Several cities reached home prices not seen since before the economic downturn, and real estate records indicate that numbers have continued to increase throughout May.
According to the S&P/Case-Shiller Home Price Index, both the 10- and 20-City Composites were up from April, at a 2.5 percent and 2.4 percent increase, respectively. On an annual basis, the 10-City Composite was up 11.8 percent, while the 20-City one jumped 12.2 percent.
"Home prices continue to strengthen," said David Blitzer, chairman of the Index Committee at S&P Dow Jones Indices. "Two cities set new highs, surpassing their pre-crisis levels and five cities - Atlanta, Chicago, San Diego, San Francisco and Seattle - posted monthly gains of over three percent, also a first time event."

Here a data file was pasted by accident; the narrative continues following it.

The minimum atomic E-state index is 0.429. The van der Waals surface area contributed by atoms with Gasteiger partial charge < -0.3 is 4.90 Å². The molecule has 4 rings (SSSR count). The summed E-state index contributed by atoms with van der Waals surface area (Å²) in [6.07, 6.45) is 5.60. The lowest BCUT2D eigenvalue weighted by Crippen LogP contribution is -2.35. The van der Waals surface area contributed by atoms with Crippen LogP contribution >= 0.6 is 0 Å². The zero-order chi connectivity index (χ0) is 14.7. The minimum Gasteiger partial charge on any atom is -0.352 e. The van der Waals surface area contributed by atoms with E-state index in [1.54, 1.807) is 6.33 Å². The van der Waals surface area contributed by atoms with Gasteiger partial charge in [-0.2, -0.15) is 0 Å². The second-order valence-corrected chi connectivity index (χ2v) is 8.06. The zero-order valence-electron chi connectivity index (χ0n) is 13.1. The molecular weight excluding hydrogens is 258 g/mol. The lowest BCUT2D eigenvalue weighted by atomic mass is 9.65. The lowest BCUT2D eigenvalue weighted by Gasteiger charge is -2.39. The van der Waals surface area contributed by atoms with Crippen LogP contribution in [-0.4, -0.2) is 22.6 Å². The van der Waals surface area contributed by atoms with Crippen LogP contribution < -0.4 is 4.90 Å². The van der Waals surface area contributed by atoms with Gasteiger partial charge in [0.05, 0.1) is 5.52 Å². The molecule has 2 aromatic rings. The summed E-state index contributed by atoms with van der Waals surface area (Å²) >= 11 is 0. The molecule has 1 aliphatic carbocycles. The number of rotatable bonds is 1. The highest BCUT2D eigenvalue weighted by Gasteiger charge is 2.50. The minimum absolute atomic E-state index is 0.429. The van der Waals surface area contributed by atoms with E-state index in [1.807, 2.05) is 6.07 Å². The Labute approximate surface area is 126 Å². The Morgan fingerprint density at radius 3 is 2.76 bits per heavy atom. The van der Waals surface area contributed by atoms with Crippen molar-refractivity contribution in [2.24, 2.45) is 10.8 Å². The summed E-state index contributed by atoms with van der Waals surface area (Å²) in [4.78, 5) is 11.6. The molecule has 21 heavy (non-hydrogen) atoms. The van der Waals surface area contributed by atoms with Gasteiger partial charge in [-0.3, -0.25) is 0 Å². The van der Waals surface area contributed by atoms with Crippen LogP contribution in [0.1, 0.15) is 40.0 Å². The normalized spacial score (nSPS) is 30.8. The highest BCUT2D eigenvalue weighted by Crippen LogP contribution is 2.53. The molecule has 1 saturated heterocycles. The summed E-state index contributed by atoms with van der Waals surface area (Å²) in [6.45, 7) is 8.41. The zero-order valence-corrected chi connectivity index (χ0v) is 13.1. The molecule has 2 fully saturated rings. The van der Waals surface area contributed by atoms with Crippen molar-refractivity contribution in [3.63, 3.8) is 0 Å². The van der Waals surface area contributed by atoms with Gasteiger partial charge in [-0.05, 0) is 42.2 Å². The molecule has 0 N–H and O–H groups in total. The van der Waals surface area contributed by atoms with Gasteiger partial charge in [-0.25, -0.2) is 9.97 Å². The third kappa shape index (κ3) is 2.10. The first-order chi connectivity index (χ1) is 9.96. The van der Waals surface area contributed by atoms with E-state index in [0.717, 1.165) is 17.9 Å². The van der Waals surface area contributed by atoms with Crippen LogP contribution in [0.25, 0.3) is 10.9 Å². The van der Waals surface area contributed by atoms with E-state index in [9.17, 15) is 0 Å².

He added that the Southwest and the West recorded the best year-over-year gains, such as San Francisco at 24.5 percent and Phoenix at 20.6 percent. Overall, the West outperformed the East, but numbers were positive regardless.
In addition, stocks rose recently, but the upcoming Federal Reserve policy meeting has some worried about the direction of the economy and real estate, according to NBC News. For the S&P 500, 67 percent exceeded revenue expectations. In the coming few days, though, activity might slow as the Fed's meeting approaches.
Potential changes from financial regulators could affect the housing market, and home prices might be altered.